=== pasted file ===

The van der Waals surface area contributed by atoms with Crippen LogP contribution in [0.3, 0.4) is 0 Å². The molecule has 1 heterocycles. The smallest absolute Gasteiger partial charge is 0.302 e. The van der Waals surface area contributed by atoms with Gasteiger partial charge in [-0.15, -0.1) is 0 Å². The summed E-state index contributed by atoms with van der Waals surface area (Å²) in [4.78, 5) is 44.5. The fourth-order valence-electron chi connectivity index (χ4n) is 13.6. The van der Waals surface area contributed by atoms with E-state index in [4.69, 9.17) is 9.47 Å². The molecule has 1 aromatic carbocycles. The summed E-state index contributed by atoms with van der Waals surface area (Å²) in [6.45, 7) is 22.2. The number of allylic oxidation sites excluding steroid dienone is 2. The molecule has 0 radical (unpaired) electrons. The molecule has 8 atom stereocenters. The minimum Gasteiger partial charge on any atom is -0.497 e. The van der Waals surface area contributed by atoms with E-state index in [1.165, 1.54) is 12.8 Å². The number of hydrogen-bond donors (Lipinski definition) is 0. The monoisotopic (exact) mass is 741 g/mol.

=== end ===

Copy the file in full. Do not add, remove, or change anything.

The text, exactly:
The van der Waals surface area contributed by atoms with Crippen LogP contribution in [0.3, 0.4) is 0 Å². The molecule has 1 heterocycles. The smallest absolute Gasteiger partial charge is 0.302 e. The van der Waals surface area contributed by atoms with Gasteiger partial charge in [-0.15, -0.1) is 0 Å². The summed E-state index contributed by atoms with van der Waals surface area (Å²) in [4.78, 5) is 44.5. The fourth-order valence-electron chi connectivity index (χ4n) is 13.6. The van der Waals surface area contributed by atoms with E-state index in [4.69, 9.17) is 9.47 Å². The molecule has 1 aromatic carbocycles. The summed E-state index contributed by atoms with van der Waals surface area (Å²) in [6.45, 7) is 22.2. The number of allylic oxidation sites excluding steroid dienone is 2. The molecule has 0 radical (unpaired) electrons. The molecule has 8 atom stereocenters. The minimum Gasteiger partial charge on any atom is -0.497 e. The van der Waals surface area contributed by atoms with E-state index in [1.165, 1.54) is 12.8 Å². The number of hydrogen-bond donors (Lipinski definition) is 0. The monoisotopic (exact) mass is 741 g/mol.